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Business Finance Basics: Presented by Truist

Watch the video below or scroll down to read the recap

In this workshop, Truist representatives Nick Hale, Oliva Faria, and Ani Chowdbury taught the basics of business finances including how to manage your cash flow, tips for building and expanding your business finances, and tips for protecting your business finances.


Before You Jump In

You'll want to reference or download the Truist Business Finance Basics Guidebook before you review this class recap. Our presenters walked attendees through information found in the guidebook: https://bit.ly/bizfinancebasicsguidebook


Workshop Recap

Your business expectations: Ask yourself the following...

  • How long have you been in business?

  • What are your annual sales?

  • Where do you see your business in 5 years?

  • What do you need to know, do, or learn to get there?

Fundamentals for business growth

Your business is unique, but there are a few things every business needs to manage finances effectively:

  • Business bank accounts

  • Efficient methods to receive payments from your customers

  • Efficient methods to make payments to your suppliers

  • Cash flow management tools

  • Access to credit

  • Insurance coverage

  • Depending where you are in your business, you may need one or two—or all—of these.

Manage your business cash flow

Business Banking

Business financial accounts help you:

  • Manage your business

  • Understand and manage business cash flow

  • Establish a professional reputation

  • Comply with IRS regulations

Personal financial accounts help you:

  • Pay your bills at home

  • Grow your retirement funds

  • Support your household

  • Reach your personal goals

Ways to keep your business and personal finances separate:

  1. Get an Employer Identification Number (EIN) for your business

  2. Open a business checking account and request a debit card

  3. Open a business credit card

  4. Pay yourself by transferring your salary from your business account to your personal account

What do you need to open a business deposit account?

For each business owner:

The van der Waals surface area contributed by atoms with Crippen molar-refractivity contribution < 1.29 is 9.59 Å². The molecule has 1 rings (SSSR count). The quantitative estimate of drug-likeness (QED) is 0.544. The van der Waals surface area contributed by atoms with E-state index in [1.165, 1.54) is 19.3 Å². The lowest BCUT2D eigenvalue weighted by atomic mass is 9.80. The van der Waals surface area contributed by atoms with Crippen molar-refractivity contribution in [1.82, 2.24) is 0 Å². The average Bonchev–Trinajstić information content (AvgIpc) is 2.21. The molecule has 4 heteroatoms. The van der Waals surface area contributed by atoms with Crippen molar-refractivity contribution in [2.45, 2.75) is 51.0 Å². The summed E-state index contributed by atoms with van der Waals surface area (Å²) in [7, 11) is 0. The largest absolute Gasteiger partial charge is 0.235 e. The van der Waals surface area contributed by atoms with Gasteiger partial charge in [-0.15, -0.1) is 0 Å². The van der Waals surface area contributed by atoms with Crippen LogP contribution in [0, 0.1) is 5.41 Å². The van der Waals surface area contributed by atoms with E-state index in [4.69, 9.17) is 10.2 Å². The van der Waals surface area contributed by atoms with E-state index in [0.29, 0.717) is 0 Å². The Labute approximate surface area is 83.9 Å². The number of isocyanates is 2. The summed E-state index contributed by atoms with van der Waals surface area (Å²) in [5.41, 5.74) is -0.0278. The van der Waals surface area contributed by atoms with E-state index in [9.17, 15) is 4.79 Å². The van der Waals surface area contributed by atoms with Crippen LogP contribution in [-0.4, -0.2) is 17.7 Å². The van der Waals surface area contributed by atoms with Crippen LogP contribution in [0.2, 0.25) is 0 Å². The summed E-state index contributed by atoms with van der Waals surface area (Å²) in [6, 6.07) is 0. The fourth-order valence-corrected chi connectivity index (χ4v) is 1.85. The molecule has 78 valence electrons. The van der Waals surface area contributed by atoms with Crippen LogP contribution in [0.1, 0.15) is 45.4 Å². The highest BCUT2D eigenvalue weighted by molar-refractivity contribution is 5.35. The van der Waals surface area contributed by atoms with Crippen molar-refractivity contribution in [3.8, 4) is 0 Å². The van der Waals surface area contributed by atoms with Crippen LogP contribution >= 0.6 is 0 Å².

• Social Security Number (SSN)

  • Date of birth

  • Personal address

  • Government-issued ID

  • Individual percentage of ownership

For the business:

  • Legal business name

  • Federal tax ID or Employer Identification Number (EIN)

  • Business organization paperwork and start date

  • Business physical address

Tips for business debit and credit cards through responsible card use

Business debit cards are great to:

  • Use for everyday purchases and ATM deposits

  • Provide to employees who make purchases for the business

  • Protect you from fraud

Business credit cards great to:

  • Use for everyday purchases

  • Control cash flow

  • Establish credit history for your business

  • Protect you from fraud

What's cash flow?

Simply put, cash flow is the money in minus money out. Important parts of cash flow are your income sources (money in like selling merchandise or providing services) and expenses sources (money out like office supplies, tools and equipment, cars, employee wages, and vendors)


How do you manage your cash flow?

Feel free to check these off inside of your workbook should you choose to download it above.

checklist of ways to manage cash flow

Cash flow statement

A cash flow statement can:

  • Reflect operational trends

  • Identify cash flow fluctuations

  • Provide insight into business liquidity

  • Project ability to pay expenses as they become due

Cash flow statement sample


cash flow statement sample 1

cash flow statement sample 2

Optimize your cash flow

  • Reduce operational costs

  • Streamline accounts payable and accounts receivable processes

  • Outsource time-consuming tasks

  • Get rid of outdated or unused equipment

  • Evaluate your pricing for potential increases

Ask Yourself: What are your biggest expenses? Are there areas you could cut costs? Are there ways to optimize accounts payable and accounts receivable processes?


Build and Expand your business

Merchant Services

  1. Payment Acceptance: including debit, credit, and mobile payments like Apple Pay, Google Pay, and Samsung Pay